Blog #5

I decided to respond to the previous reading’s about Sarah Rider after Blog #6 intentionally. I struggled with this reading and, as a teacher, I am still unsure how I feel about how Sarah handled the situation with William, the white separatist, in her writing workshop classroom. I think that it would be dangerous to assume that her approach is applicable to all classroom environments. There are a few qualifying points here – the class was a college class – with college students. Why does that matter? Are students really developmentally much farther along in freshman year of college than they are in senior year of high school? My experience this year as a GTA is that it isn’t so much that they are more mature, tolerant, global, and wise – it’s that they type of ego and ethno-centrism that dominates the culture of high school isn’t endorsed or valued in college. Maybe it’s that it’s a bigger pond and students feel less secure about whether or not these are values that everyone shares; whereas in high school, conformity, narrow-mindedness and intolerance is a form of status. I’m not saying I like it, folks – but these are my observations over the past 14 years.


So would I allow white separatist beliefs to be discussed in my high school English classroom? It depends. every class is different in maturity, tolerance and ability to discuss and critically evaluate. Given this week’s article about tolerating intolerance – I am conflicted. While Sarah expressed her dismay and discomfort and disagreeance with William’s views in her article, did she express it to the class? And in not expressing it, was there anyone in there who felt that she endorsed it? William himself said that he was mad at her for not agreeing with him, implying that by allowing him to bring his beliefs into her classroom, she perhaps did not disagree with him.

Blog #6

Tolerating Intolerance – Oddly, and perhaps fortuitously, a fellow GTA asked my advice about how to approach a student who is writing an argumentative paper that basically argues for, well, intolerance. When I read Kate’s article, I passed it on immediately to my colleague. The argument presented in the article is one that I am certainly familiar with – I’ve had many students, in my conservative community where I teach, make the same fallacious argument and have never felt comfortable pointing out the logical fallacies. Although, I am sure that the students in the classroom who have experienced prejudice, intolerance, bigotry and marginalizing behaviors were more uncomfortable than me. It’s not that I wasn’t brave enough to confront the logic and, worse yet, insidiously destructive nature of the flawed argument, it’s that I couldn’t articulate in the moment exactly what was fallacious and destructive about it while negotiating my role as a teacher – one who worked very hard not to shut students down.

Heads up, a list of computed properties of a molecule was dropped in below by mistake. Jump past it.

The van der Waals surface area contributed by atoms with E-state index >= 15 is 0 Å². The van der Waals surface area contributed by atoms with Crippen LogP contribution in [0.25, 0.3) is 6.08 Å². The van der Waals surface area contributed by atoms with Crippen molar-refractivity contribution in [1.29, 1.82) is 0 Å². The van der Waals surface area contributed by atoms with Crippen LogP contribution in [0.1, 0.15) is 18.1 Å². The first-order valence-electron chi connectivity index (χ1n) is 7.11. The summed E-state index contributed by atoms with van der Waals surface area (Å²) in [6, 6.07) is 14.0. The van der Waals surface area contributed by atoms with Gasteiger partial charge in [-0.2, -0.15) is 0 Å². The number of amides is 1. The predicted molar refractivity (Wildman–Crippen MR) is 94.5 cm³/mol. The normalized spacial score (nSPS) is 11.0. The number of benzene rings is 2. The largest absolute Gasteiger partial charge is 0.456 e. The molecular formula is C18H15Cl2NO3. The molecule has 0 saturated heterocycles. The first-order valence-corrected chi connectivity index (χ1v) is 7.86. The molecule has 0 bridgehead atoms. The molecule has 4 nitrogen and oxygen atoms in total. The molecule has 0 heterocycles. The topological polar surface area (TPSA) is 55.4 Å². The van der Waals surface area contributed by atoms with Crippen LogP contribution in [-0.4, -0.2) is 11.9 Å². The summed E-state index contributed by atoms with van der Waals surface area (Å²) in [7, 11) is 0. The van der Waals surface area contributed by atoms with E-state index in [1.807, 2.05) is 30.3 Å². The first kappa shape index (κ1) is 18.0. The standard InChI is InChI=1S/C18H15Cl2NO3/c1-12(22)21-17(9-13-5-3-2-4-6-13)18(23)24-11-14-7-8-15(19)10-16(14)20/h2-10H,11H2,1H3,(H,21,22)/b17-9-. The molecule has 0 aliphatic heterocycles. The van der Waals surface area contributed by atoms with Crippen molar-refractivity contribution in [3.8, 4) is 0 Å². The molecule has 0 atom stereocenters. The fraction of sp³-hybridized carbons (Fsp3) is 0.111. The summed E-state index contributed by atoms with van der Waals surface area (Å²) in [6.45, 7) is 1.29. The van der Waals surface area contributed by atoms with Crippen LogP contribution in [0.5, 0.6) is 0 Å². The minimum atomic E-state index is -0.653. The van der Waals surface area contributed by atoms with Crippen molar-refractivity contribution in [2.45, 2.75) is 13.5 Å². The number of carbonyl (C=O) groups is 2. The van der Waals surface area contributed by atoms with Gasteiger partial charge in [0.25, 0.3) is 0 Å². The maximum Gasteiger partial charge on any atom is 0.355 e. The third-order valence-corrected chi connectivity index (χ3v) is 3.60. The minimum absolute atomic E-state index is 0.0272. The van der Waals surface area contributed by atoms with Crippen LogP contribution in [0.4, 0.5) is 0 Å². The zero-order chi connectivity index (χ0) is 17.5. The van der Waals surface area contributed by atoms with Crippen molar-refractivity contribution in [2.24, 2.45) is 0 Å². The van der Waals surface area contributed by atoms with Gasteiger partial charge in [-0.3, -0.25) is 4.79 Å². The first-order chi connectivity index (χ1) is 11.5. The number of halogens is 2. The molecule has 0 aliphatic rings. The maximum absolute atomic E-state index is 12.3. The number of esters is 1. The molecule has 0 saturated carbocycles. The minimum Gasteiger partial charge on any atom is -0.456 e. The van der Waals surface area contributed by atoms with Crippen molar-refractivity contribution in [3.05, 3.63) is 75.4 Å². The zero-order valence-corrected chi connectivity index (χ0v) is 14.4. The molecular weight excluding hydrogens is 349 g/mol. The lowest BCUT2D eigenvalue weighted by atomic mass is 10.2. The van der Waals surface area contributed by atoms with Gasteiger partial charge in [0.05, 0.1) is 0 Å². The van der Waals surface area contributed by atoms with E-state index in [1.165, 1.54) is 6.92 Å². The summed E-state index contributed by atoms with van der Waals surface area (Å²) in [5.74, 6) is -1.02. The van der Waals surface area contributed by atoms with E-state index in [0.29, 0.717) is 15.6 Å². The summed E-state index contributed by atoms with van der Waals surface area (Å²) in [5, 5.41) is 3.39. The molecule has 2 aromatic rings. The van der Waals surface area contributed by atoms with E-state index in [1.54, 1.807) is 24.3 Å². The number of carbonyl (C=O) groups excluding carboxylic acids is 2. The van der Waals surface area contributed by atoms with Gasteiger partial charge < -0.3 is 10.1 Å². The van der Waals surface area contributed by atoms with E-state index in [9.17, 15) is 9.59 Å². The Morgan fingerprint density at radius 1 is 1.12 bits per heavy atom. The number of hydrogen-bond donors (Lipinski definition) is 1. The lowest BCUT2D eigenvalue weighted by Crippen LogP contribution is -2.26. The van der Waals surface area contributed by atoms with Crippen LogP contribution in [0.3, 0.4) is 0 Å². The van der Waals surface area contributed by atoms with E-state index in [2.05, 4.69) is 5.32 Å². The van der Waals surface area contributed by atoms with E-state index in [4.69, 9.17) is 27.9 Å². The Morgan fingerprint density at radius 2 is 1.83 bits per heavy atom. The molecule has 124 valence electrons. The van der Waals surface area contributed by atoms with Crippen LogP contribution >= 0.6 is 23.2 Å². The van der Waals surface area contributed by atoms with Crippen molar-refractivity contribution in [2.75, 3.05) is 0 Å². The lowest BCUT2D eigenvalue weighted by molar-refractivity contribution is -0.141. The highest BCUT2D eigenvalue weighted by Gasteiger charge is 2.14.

And yet, what about those who felt shut down, left out, threatened and demeaned by the argument itself? I de-prioritized their feelings for the feelings of the ones who felt emboldened to voice their intolerance. Isn’t this the way the Trump campaign is running? The followers feel emboldened by a leader who exemplifies intolerance to spew hatred and violence and ignorance. In a sense, I feel like by not addressing the intolerant words, I, too emboldened them. The author defines this as:

“Refusing to tolerate bigotry, however, is not a limitation of rights but a consequence of actions.  Bigotry is a choice, a behavior, a deliberate decision to impose your prerogatives on others without their consent.”

“Tolerating intolerance is not, in fact, tolerance.  It is merely the passive-aggressive enabling of intolerance.”

I will use the article in my classroom when I return to teaching. I look forward to the discussion.

While my article was about cultivating civil and community literacies as a means of engaging young people to participate in their communities, it still resonated with me in terms of what we do with Speak Out.

“The literacy practices in our communities are far more broad-based than what most of our students typically encounter in schools, and young people have varying levels of access to developing the social literacy practices that mark adults as active members of those communities.”

In particular, the paragraphs about mentoring youth, providing a safe space and honoring their literacies touched a familiar spot in my heart that I hadn’t quite identified before. These are articulated goals that I felt intuitively, but lacked the words to express.


Blog #4 Research Update

So my research has hit a wall. My project is to propose starting a Speak Out type writing workshop at the Southwest Riverside Detention Center in Murrieta, California upon my return to California this summer. I have found an organization that I believed might be an ally in helping establish these writing workshops. Upon Tobi’s advice, I emailed detention Center contact whom I thought would be able to provide some answers as to how to go about submitting this proposal and whether or not this type of workshop as described would be allowed at all, and if not, what changes needed to be made. I also emailed the ally. I received no response from either. So I am unsure as to whether I should actually start drafting a grant proposal or if I should shift my project to something else. I considered creating a sort of annotated bibliography of all the wonderful writing workshop books and materials we have in the office for future interns and volunteers to peruse. The annotated bibliography would contain commentary from other interns and volunteers as to what has worked well and link to the lesson plans in the archive.